I only read two books from my March Maybe post. Both were 4 star reads. March was a very busy month as I decided to start a massive Spring Cleaning in the midst of helping my parents with some personal things.
I am elated that I have gone through clothes, books, closets, shoes, purses and kitchen ware and have purged away the clutter. Once I start something, any project, it completely takes over my life. I still have the daunting task of stove/oven cleaning and the dreaded TAXES.
I am determined to stay focused and deliver on this goal of 6 books. They all seem right up my alley and engaging. If a book is dragging I will move on and not waste precious time lagging on it. Most times, I've realized, it is just bad timing. I wasn't in the mood to read the book at that time.
Cress by Marissa Meyer (5 stars)
A lot of fun with a great cast of characters. Sci-fi fantasy fairytale retellings done well. It doesn't get much better.
The Demon's Lexicon series by Sarah Rees Brennan
The Demon's Lexicon (4 stars)
The Demon's Covenant (5 stars)
The Demon's Surrender (4 stars)
GAH THIS SERIES. Lots of kissing and also angst, but oh the emotions. These two brothers couldn't rip my hearts out anymore, I swear.
Seeking Persephone by Sarah M. Eden (4 stars)
So much cuteness! Think Beauty and The Beast meets a slightly Georgette Heyer Regency romance feel.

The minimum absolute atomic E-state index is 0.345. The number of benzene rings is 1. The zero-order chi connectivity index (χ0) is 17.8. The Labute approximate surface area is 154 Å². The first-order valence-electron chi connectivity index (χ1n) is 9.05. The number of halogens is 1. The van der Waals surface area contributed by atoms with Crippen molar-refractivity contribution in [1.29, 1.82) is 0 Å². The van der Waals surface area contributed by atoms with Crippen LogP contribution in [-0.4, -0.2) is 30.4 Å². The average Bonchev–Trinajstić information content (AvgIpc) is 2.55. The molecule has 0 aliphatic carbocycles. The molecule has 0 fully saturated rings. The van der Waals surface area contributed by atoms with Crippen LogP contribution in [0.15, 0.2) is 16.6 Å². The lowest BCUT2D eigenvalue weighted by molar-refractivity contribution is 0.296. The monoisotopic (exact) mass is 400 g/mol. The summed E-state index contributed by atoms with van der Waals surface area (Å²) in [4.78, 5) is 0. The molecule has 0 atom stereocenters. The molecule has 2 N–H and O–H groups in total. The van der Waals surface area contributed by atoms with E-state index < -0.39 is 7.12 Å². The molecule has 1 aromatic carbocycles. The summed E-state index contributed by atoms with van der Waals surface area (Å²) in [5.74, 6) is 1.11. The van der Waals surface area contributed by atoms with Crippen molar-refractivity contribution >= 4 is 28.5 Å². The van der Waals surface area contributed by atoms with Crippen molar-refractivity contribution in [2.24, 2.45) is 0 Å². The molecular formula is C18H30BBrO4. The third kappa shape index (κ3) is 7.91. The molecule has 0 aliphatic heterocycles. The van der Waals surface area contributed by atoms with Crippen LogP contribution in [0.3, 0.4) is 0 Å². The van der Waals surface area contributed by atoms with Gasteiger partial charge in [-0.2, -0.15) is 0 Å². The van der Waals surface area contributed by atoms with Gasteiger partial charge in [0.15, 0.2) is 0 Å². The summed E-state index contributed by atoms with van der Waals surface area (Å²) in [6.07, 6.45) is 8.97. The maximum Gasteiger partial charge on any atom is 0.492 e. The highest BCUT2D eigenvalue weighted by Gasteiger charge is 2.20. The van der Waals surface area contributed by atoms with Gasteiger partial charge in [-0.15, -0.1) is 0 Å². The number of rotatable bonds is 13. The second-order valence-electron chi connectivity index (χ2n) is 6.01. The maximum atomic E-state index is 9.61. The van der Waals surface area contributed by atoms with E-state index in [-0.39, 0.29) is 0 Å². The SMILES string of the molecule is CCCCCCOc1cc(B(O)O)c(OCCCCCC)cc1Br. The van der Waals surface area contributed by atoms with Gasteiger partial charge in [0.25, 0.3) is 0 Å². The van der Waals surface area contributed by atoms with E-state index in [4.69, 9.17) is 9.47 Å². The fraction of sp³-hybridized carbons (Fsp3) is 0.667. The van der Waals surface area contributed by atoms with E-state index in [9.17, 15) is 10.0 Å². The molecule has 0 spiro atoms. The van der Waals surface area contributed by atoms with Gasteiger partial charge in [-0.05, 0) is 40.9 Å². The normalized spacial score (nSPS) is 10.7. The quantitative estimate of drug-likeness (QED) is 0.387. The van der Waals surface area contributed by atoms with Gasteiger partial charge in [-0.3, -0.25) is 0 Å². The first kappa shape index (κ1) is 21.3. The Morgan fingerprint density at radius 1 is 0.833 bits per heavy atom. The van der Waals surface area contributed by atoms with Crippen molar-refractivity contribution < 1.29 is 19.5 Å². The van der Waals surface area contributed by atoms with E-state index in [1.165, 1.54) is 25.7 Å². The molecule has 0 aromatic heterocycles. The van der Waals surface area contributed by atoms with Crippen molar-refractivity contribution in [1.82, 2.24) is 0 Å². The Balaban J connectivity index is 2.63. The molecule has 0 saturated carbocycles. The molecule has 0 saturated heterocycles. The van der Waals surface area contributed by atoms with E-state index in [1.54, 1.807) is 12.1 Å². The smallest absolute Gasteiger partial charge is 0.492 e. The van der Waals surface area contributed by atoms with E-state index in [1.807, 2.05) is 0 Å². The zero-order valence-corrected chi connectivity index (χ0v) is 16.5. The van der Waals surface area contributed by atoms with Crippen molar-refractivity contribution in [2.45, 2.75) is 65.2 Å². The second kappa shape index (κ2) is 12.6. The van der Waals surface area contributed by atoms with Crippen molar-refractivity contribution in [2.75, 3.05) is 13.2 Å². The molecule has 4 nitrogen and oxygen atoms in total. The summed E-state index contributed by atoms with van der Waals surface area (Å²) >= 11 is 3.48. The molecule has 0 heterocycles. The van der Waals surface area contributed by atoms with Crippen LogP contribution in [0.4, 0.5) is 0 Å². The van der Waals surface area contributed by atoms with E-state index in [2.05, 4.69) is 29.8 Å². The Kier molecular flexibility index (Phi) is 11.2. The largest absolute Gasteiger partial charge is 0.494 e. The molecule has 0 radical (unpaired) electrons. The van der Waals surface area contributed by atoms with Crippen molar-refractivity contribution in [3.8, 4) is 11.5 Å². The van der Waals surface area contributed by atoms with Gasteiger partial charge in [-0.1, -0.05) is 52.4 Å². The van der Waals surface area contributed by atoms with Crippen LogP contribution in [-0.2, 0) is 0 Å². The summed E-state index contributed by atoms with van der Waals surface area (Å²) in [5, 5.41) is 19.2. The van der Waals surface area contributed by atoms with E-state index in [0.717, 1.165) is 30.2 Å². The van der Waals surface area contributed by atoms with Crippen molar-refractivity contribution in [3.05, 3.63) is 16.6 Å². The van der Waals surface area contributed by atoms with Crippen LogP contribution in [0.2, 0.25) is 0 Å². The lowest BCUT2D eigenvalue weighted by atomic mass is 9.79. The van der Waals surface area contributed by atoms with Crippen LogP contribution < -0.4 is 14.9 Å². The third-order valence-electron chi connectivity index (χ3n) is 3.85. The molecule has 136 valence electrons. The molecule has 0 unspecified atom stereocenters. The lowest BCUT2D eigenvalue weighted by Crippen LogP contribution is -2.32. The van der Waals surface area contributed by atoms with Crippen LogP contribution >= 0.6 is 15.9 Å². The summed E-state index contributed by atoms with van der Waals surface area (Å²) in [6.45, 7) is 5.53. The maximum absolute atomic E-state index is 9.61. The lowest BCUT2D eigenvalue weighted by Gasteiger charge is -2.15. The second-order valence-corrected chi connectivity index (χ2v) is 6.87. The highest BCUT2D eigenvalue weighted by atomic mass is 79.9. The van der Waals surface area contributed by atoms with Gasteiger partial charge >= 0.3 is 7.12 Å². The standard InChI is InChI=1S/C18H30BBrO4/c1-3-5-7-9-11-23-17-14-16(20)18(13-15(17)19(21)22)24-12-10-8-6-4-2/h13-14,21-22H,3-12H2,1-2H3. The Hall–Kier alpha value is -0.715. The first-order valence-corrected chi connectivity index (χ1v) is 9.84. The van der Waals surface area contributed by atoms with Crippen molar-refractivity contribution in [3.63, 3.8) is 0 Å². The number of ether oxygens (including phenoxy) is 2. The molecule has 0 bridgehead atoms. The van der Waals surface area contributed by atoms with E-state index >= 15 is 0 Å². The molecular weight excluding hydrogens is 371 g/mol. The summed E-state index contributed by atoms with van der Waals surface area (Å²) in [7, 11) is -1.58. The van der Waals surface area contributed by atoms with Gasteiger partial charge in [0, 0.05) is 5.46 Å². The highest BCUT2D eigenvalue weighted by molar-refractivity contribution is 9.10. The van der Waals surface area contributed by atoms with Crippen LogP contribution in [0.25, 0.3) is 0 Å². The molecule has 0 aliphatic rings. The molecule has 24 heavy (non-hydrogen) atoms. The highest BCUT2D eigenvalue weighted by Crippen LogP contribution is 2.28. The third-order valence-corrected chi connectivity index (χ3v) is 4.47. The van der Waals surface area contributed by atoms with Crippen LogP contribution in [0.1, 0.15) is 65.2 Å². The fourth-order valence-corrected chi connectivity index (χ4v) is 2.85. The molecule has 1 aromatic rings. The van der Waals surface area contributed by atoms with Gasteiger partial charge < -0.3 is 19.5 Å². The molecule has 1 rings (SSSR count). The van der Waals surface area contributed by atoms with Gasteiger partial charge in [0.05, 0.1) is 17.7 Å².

Delilah Dirk and The Turkish Lieutenant by Tony Cliff (4 stars)
A charming graphic novel, complete with lovable characters and beautiful illustrations. The atmosphere and settings were also lovely, and not something that is generally seen in the literary world here, or at least, not wherever I'm looking.
Joan of Arc by Mark Twain (4 stars)
A well-written classic actually deserving of that title. Definitely Twain's best, out of those that I've read.
The Screwtape Letters by C.S. Lewis (5 stars)
Just really brilliant and full of important points to ponder.
The Whispering Skull by Jonathan Stroud (4 stars)
Not as good as the first book in the series, but still a good installment and lots of fun hanging out with Lockwood and Co. Oh, and all the ghosts too.
The Fantastic Flying Books of Mr. Morris Lessmore by William Joyce (5 stars)
One of the best children's books I've ever read, and it helps that it's a bibliomaniac's dream come true.
Prisoner of Night and Fog by Anne Blankman (4 stars)
Tsarina by J. Nelle Patrick (4 stars)
I imagine a conversation went like this when pitching this book:
Publisher: Well, Ms. Patrick the Russian Revolution idea is interesting. But we have to have something to compare it with.
Publisher: New trend in YA. Everything has to be compared to something else.
Patrick: Like Hunger Games?
Publisher: Waaay over done.
Patrick: Okay, what about Dr. Who?
Publisher: Are you serious? Dr. Who meets the Russian Revolution. That is even ridiculous for our company. Here, watch some TV I’ll talk to you in a few hours.
Ten days later which equals ten minutes in publishing land.
Publisher: So, have you came up with a mesh up for us.
Patrick: Yes, uh, Material Girls?
Publisher: Material Girls? Is that that bad Hillary Duff knock off of Sense and Sensibility that takes place in LA and has her sister cast in it (God, I love nepotism).
Patrick: Yep, that one.
Publisher: I love it.
MJ: I don’t love it.
To be fair, there’s nothing involving Material Girls in the plot synopsis. The comparison is only mine to make. But if you’ve seen that movie, you’re getting a good idea what Tsarina is about. Throw in a little Stockholm Syndrome, a McGuffin, and you got this book.